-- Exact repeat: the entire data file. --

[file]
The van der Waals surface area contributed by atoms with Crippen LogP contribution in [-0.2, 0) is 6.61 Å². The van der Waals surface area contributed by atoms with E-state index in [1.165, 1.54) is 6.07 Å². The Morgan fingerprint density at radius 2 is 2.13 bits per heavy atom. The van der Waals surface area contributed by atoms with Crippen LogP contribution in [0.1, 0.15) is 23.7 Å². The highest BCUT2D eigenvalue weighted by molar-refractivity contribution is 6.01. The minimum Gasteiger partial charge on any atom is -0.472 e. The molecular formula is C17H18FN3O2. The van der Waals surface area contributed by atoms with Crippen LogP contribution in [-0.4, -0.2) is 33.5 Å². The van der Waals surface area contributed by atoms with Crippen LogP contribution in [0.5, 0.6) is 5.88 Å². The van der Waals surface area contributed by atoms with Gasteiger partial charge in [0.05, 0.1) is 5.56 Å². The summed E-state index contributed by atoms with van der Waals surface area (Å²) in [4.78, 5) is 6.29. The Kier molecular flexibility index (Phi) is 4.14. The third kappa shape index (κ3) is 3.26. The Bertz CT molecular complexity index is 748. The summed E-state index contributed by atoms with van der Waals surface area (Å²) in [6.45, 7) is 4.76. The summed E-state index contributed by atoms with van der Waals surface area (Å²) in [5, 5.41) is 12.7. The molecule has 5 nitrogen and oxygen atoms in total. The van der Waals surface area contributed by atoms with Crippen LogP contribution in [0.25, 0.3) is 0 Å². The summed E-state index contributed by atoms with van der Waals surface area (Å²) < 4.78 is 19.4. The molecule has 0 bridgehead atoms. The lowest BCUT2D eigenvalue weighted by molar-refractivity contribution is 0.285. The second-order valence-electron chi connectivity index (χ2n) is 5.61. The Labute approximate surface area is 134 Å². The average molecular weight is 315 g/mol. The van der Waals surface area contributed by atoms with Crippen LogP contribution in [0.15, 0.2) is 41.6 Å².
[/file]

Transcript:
The van der Waals surface area contributed by atoms with Crippen LogP contribution in [-0.2, 0) is 6.61 Å². The van der Waals surface area contributed by atoms with E-state index in [1.165, 1.54) is 6.07 Å². The Morgan fingerprint density at radius 2 is 2.13 bits per heavy atom. The van der Waals surface area contributed by atoms with Crippen LogP contribution in [0.1, 0.15) is 23.7 Å². The highest BCUT2D eigenvalue weighted by molar-refractivity contribution is 6.01. The minimum Gasteiger partial charge on any atom is -0.472 e. The molecular formula is C17H18FN3O2. The van der Waals surface area contributed by atoms with Crippen LogP contribution in [-0.4, -0.2) is 33.5 Å². The van der Waals surface area contributed by atoms with Crippen LogP contribution in [0.5, 0.6) is 5.88 Å². The van der Waals surface area contributed by atoms with Gasteiger partial charge in [0.05, 0.1) is 5.56 Å². The summed E-state index contributed by atoms with van der Waals surface area (Å²) in [4.78, 5) is 6.29. The Kier molecular flexibility index (Phi) is 4.14. The third kappa shape index (κ3) is 3.26. The Bertz CT molecular complexity index is 748. The summed E-state index contributed by atoms with van der Waals surface area (Å²) in [6.45, 7) is 4.76. The summed E-state index contributed by atoms with van der Waals surface area (Å²) in [5, 5.41) is 12.7. The molecule has 5 nitrogen and oxygen atoms in total. The van der Waals surface area contributed by atoms with Crippen LogP contribution in [0.25, 0.3) is 0 Å². The summed E-state index contributed by atoms with van der Waals surface area (Å²) < 4.78 is 19.4. The molecule has 0 bridgehead atoms. The lowest BCUT2D eigenvalue weighted by molar-refractivity contribution is 0.285. The second-order valence-electron chi connectivity index (χ2n) is 5.61. The Labute approximate surface area is 134 Å². The average molecular weight is 315 g/mol. The van der Waals surface area contributed by atoms with Crippen LogP contribution in [0.15, 0.2) is 41.6 Å².